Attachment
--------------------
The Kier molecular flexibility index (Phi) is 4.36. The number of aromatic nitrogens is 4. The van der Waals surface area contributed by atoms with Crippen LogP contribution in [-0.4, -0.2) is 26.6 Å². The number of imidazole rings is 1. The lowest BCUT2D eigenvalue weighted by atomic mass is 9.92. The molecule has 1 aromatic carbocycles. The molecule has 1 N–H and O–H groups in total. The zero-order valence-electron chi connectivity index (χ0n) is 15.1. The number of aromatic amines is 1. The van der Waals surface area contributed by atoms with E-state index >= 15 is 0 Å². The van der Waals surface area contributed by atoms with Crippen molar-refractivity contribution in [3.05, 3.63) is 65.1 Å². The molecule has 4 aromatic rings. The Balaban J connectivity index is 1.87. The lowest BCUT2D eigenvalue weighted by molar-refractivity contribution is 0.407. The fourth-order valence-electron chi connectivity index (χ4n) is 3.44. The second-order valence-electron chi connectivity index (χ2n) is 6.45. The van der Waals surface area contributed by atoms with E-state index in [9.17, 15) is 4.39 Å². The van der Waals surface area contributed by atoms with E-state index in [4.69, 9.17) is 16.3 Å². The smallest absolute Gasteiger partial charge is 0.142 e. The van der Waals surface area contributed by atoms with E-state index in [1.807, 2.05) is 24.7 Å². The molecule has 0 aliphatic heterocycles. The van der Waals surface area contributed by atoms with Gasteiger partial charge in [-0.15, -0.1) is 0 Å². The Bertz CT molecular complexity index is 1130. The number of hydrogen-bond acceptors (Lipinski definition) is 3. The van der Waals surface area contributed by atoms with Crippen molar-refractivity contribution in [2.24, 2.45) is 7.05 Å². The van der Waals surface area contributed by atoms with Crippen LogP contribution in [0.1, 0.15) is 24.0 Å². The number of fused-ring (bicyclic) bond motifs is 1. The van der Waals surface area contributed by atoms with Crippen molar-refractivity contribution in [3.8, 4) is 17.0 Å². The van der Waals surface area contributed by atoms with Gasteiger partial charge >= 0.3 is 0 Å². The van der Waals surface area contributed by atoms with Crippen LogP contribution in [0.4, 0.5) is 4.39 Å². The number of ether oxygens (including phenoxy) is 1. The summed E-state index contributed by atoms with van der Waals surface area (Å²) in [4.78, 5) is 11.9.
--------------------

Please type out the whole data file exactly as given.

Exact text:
The Kier molecular flexibility index (Phi) is 4.36. The number of aromatic nitrogens is 4. The van der Waals surface area contributed by atoms with Crippen LogP contribution in [-0.4, -0.2) is 26.6 Å². The number of imidazole rings is 1. The lowest BCUT2D eigenvalue weighted by atomic mass is 9.92. The molecule has 1 aromatic carbocycles. The molecule has 1 N–H and O–H groups in total. The zero-order valence-electron chi connectivity index (χ0n) is 15.1. The number of aromatic amines is 1. The van der Waals surface area contributed by atoms with E-state index >= 15 is 0 Å². The van der Waals surface area contributed by atoms with Crippen molar-refractivity contribution in [3.05, 3.63) is 65.1 Å². The molecule has 4 aromatic rings. The Balaban J connectivity index is 1.87. The lowest BCUT2D eigenvalue weighted by molar-refractivity contribution is 0.407. The fourth-order valence-electron chi connectivity index (χ4n) is 3.44. The second-order valence-electron chi connectivity index (χ2n) is 6.45. The van der Waals surface area contributed by atoms with E-state index in [9.17, 15) is 4.39 Å². The van der Waals surface area contributed by atoms with E-state index in [4.69, 9.17) is 16.3 Å². The smallest absolute Gasteiger partial charge is 0.142 e. The van der Waals surface area contributed by atoms with E-state index in [1.807, 2.05) is 24.7 Å². The molecule has 0 aliphatic heterocycles. The van der Waals surface area contributed by atoms with Gasteiger partial charge in [-0.15, -0.1) is 0 Å². The Bertz CT molecular complexity index is 1130. The number of hydrogen-bond acceptors (Lipinski definition) is 3. The van der Waals surface area contributed by atoms with Crippen molar-refractivity contribution in [2.24, 2.45) is 7.05 Å². The van der Waals surface area contributed by atoms with Crippen LogP contribution in [0.1, 0.15) is 24.0 Å². The number of fused-ring (bicyclic) bond motifs is 1. The van der Waals surface area contributed by atoms with Crippen molar-refractivity contribution in [3.8, 4) is 17.0 Å². The van der Waals surface area contributed by atoms with Gasteiger partial charge >= 0.3 is 0 Å². The van der Waals surface area contributed by atoms with Crippen LogP contribution in [0.4, 0.5) is 4.39 Å². The number of ether oxygens (including phenoxy) is 1. The summed E-state index contributed by atoms with van der Waals surface area (Å²) in [4.78, 5) is 11.9.